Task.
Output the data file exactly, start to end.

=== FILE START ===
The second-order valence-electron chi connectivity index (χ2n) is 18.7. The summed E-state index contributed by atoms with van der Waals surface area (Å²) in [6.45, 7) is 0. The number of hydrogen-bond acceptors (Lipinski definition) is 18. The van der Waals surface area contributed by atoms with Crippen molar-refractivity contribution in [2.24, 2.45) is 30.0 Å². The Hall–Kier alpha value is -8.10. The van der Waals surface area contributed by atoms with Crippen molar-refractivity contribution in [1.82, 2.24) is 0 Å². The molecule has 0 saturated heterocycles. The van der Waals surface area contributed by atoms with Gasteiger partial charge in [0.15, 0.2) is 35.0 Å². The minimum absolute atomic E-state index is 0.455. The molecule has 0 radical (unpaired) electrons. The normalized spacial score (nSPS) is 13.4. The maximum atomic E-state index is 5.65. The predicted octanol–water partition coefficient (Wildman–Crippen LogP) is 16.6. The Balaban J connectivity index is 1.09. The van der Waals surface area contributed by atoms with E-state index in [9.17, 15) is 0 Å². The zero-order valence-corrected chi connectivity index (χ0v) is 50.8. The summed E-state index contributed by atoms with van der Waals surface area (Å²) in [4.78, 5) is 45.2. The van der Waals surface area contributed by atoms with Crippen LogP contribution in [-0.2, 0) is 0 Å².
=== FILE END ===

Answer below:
The second-order valence-electron chi connectivity index (χ2n) is 18.7. The summed E-state index contributed by atoms with van der Waals surface area (Å²) in [6.45, 7) is 0. The number of hydrogen-bond acceptors (Lipinski definition) is 18. The van der Waals surface area contributed by atoms with Crippen molar-refractivity contribution in [2.24, 2.45) is 30.0 Å². The Hall–Kier alpha value is -8.10. The van der Waals surface area contributed by atoms with Crippen molar-refractivity contribution in [1.82, 2.24) is 0 Å². The molecule has 0 saturated heterocycles. The van der Waals surface area contributed by atoms with Gasteiger partial charge in [0.15, 0.2) is 35.0 Å². The minimum absolute atomic E-state index is 0.455. The molecule has 0 radical (unpaired) electrons. The normalized spacial score (nSPS) is 13.4. The maximum atomic E-state index is 5.65. The predicted octanol–water partition coefficient (Wildman–Crippen LogP) is 16.6. The Balaban J connectivity index is 1.09. The van der Waals surface area contributed by atoms with E-state index in [9.17, 15) is 0 Å². The zero-order valence-corrected chi connectivity index (χ0v) is 50.8. The summed E-state index contributed by atoms with van der Waals surface area (Å²) in [4.78, 5) is 45.2. The van der Waals surface area contributed by atoms with Crippen LogP contribution in [-0.2, 0) is 0 Å².